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October 8, 2010

Column: Things beginning to click for defense

University of Alabama junior center William Vlachos started to notice a change about a week ago. It wasn't like someone flipped a mental switch so much, but the defense clearly wasn't happy with its first-half performance at Arkansas.

In the long run, those struggles may have been just what the young unit needed.

"They came with it," he said of the subsequent practices. "And they came with it this week."

Welcome to the sixth week of the regular season and things look a whole lot different than the opener against San Jose State or even throwback Saturday with Joe Paterno and Penn State. The meat of the schedule is at hand, with Southeastern Conference opponents week in and week out and the grind takes a toll.

Yet you hardly would have known it against the No. 7 Gators last Saturday, a rematch of the last two SEC Championship Games that ended up a 31-6 blowout.

"We knew we had to hit them in the mouth early," junior nose guard Josh Chapman said.

While there seems to be hardly any doubt that No.1 Alabama the best team in the country, everyone also knew coming into the fall that the defense would be a work in progress, particularly the secondary. You just don't lose nearly everyone except safety Mark Barron and expect no drop-off, especially executing a system as complex as Nick Saban's.

In that respect, free safety Robert Lester, who is in his third year on the Capstone, and second-year cornerback Dre Kirkpatrick, have been essential -- and enough can't be said about Barron's ability to lead. Without any of them the first five games might have been very different, perhaps a nightmare for the newcomers.

Alabama's ability to reach the next level, though, will depend on the front seven, after coaches sort of used the first three games as a preseason to see what they had. Concerns in the run defense led to changes: Enter sophomore Nico Johnson at weakside, freshman C.J. Mosley on passing down and everyone's roles were tweaked.

"I think the combination of those guys continuing to flourish in those roles will be important for us," Saban said. "Nico has done a good job for us all year."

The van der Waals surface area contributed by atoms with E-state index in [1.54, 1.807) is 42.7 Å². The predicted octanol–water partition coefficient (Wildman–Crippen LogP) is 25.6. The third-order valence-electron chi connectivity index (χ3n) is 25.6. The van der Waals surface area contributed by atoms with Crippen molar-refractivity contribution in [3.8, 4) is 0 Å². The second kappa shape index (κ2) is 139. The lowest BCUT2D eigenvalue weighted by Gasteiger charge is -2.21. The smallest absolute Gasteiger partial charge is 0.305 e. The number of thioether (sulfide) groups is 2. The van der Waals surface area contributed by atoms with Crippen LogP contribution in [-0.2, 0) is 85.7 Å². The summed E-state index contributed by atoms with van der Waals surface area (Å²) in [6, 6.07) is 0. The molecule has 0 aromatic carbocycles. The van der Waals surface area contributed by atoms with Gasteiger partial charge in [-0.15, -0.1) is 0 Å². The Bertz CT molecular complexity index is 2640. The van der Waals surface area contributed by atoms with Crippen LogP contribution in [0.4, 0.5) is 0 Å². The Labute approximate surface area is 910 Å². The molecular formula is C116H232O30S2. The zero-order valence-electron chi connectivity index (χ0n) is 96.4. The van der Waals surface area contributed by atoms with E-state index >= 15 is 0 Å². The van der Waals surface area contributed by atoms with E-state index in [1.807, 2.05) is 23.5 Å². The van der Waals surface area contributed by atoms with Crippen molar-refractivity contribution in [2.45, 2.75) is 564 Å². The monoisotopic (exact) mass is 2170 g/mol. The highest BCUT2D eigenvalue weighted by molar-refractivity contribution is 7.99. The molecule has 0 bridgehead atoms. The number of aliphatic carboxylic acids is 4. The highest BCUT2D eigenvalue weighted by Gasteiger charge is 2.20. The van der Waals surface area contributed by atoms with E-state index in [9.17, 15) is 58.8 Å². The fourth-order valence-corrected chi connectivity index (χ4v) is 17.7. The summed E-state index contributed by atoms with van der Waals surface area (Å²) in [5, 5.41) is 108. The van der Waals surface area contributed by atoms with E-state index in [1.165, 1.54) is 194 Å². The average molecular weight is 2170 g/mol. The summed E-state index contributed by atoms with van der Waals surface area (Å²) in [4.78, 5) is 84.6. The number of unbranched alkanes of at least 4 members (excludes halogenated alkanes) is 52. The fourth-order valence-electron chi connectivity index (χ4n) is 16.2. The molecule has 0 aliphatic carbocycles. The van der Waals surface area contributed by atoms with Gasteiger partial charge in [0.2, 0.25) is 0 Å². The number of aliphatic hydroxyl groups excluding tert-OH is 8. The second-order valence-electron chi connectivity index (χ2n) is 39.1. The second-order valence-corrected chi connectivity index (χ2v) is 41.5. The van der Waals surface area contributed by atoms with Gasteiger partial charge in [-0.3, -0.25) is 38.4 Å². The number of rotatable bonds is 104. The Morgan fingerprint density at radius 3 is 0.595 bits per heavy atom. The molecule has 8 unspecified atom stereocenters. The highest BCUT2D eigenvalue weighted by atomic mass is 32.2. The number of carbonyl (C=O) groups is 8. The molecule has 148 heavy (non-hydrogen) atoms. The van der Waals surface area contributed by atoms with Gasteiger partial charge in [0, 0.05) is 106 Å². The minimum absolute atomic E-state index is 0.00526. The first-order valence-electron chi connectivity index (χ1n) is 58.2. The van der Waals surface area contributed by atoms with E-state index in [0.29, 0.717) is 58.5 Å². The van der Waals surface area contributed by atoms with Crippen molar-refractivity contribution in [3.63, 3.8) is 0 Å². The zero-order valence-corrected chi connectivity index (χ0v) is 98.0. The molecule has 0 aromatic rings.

Only that was half of it.

With junior defensive end Marcell Dareus' two-game suspension and subsequent ankle injury, and junior linebacker Courtney Upshaw's upper ankle sprain, Alabama's two best pass-rushers were hardly a factor.

That is until Florida, when sparked by Johnson's interception in the end zone things started to click together.

The hits were ferocious. The intensity was there. The swagger was back.

"Tremendous, they were swarming," junior running back Mark Ingram said. "They were relentless out there."

That was what fans and players hoped/envisioned, the same attacking style as last year's national championship unit only younger, faster and possibly more physical overall. Critics wondering from afar how claims the Crimson Tide might be even more talented could possibly be true finally saw it for themselves.

Now step back take a look at the big picture.

While finding its way Alabama has given up a total of three touchdowns, none in the second half and zero at home. It's second in the SEC with 13 forced turnovers including seven the past two games against top 10 opponents.

The Crimson Tide has created five turnovers in the red zone (inside the 20), while giving up just two touchdowns.

It's fifth nationally in third-down defense (18-of-69, 26.1 percent).

The impressive streaks of not allowing more than 21 points or a 100-yard rusher have reached 18 and 39, respectively.

And the young unit is only beginning to figure out how good it could be.

"Usually when you watch a team, the more you watch them, the more you see the weaknesses or the possibilities of their liabilities where you might attack them," CBS analyst Gary Danielson said this week. "The more I've watched Alabama, the more I've become impressed with their lack of weaknesses. They're very balanced at every level on offense and defense. Usually I have the opposite feeling when I watch a team. I watch them and I watch them and I say 'This guy's not as good as the hype.' This Alabama team, the more I watch them the more I say, 'Gosh, this group is good.' This defensive line is good. These outside linebackers are good. These safeties are good. These tight ends are good. It's kind of unique for me. I haven't seen a lot of teams that way.

"The last team I ever saw like this where the more I watched them, the better they got, was the 2002 Ohio State team that won the national championship."

This isn't to say that Alabama is going to survive the brutal schedule unscathed or won't have numerous obstacles to overcome. In reality, things will only get tougher, especially with every opponent having extra time to prepare with byes the preceding week - prompting Ole Miss coach Houston Nutt to say that "everybody should have an open date against Alabama because they're so good."

However, this defense has the potential to be something special. It has eight, possibly nine more games to get there.



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